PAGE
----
Persian caravansaries | Ancient Iranian inns


Caravansaray Shah Abbasi Karaj

A caravansary was an inn on the roadside that travelers could stay and rest during their journey. In Persian language, the word caravansary is composed of ‘caravan’ which means a group of travellers and ‘Sara’ which means a house or place to stay. So caravansaries were homes for travellers. These historical residences are scattered in different parts of Iran and many of them are considered as artistic and architectural masterpieces in the time of their construction. Persian Caravansaries were inscribed in the UNESCO World Heritage Sites.

The nominated caravansaries by UNESCO

Robat Sharaf, Robat Mahi, Sharif Abad, Robat Sang, Fakhr-e Davood, Ghadamgah, Neyshaboor, Mehr, Mazinan, Myandasht, Myamey, Deh Molla, Ahovan, Qushe, Lasgerd, Dehnamk, Deyr-e Ghachin, Eynol Rashid, Parand, Sado Saltaneh, Zeynol Din, khamoshi, Farasfag, bistoon, Izadkhast, Kan Khoreh, Taj Abad, Ghasr-e Shirin, Ghelli and Robat Eshgh.

The History of Persian caravansaries

The first caravansaries were built during Achaemenid Empire to safeguard the roads and support the governmental Royal carriers called Chapar. Silk Road (which connected different civilizations), Royal Roads (which connected the main cities of Persian Empire) and two pilgrimage roads have hundreds of these historical residences.

During the reign of Safavid dynasty, under the rule of Shah Abbas I many beautiful caravansaries were built and repaired, that their designs diversified and four-Iwan (four-vaulted) caravansaries, other forms like circular, octagonal and desert caravansaries were introduced too.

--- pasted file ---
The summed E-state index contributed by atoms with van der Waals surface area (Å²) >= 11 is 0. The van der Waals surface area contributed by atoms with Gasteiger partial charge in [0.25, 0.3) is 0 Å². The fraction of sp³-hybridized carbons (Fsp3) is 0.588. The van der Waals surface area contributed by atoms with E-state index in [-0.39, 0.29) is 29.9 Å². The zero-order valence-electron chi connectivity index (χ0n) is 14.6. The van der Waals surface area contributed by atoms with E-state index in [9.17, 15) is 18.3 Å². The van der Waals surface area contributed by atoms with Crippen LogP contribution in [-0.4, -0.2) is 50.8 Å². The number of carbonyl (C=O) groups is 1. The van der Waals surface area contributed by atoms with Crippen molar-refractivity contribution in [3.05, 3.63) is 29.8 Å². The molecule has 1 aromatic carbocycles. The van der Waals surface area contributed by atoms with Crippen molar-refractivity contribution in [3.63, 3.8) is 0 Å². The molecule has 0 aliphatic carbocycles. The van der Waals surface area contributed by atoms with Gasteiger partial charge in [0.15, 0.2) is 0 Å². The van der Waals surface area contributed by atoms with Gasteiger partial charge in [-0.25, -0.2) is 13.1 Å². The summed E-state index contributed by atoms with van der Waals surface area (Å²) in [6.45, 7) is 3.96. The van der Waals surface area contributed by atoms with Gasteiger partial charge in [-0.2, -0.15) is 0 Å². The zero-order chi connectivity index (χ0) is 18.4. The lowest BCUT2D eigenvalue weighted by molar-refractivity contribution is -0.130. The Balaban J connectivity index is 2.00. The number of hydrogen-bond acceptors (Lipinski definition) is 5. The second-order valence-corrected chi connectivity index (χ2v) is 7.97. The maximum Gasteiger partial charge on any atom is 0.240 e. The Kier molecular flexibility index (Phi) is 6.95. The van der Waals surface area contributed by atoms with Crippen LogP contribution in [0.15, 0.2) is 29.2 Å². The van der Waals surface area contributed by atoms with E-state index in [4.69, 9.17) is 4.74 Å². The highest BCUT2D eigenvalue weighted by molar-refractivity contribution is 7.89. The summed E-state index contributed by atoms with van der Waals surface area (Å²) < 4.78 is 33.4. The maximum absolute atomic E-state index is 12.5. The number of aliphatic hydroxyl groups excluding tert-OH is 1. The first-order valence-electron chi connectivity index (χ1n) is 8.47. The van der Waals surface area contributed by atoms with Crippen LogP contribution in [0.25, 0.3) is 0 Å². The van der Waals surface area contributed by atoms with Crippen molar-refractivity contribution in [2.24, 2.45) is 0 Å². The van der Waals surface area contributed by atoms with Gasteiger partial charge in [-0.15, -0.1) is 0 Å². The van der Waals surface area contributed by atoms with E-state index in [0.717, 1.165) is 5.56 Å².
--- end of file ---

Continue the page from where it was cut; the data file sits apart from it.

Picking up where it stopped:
Caravansaries, places for rest and cultural exchange

Persian caravansaries had a deep influence on social, cultural, commercial and economic aspects during history. Not only it provided food, a resting place and a shelter against rain, snow and storms for travellers, but also it was a place for interchanging thoughts and ideas, sharing knowledge and sciences between people from different cultures. Travellers, merchants, scientists and scholars could meet in these buildings and exchange knowledge and ideas and know about other civilizations and cultures.

The architecture of caravansaries

They often had a foursquare plan and the central court yard is their most characteristic element which allows the best fortification. The rooms were around the court yard and behind the rooms there were passage for animals and stores. The basic architecture of these buildings was determined by the local style and construction materials available in that area.

Desert type caravansaries, have wind catchers to cool the rooms ’air, mountainous types are fully roofed and plain types that are located in central parts of Iran have courtyards.

Types of caravansaries that are located beside the bazaars are mostly called Serays, which had 2 floors, the first floor was used for rest and the second floor was used to keep and store goods.

* Written by Arefeh Firouzan.


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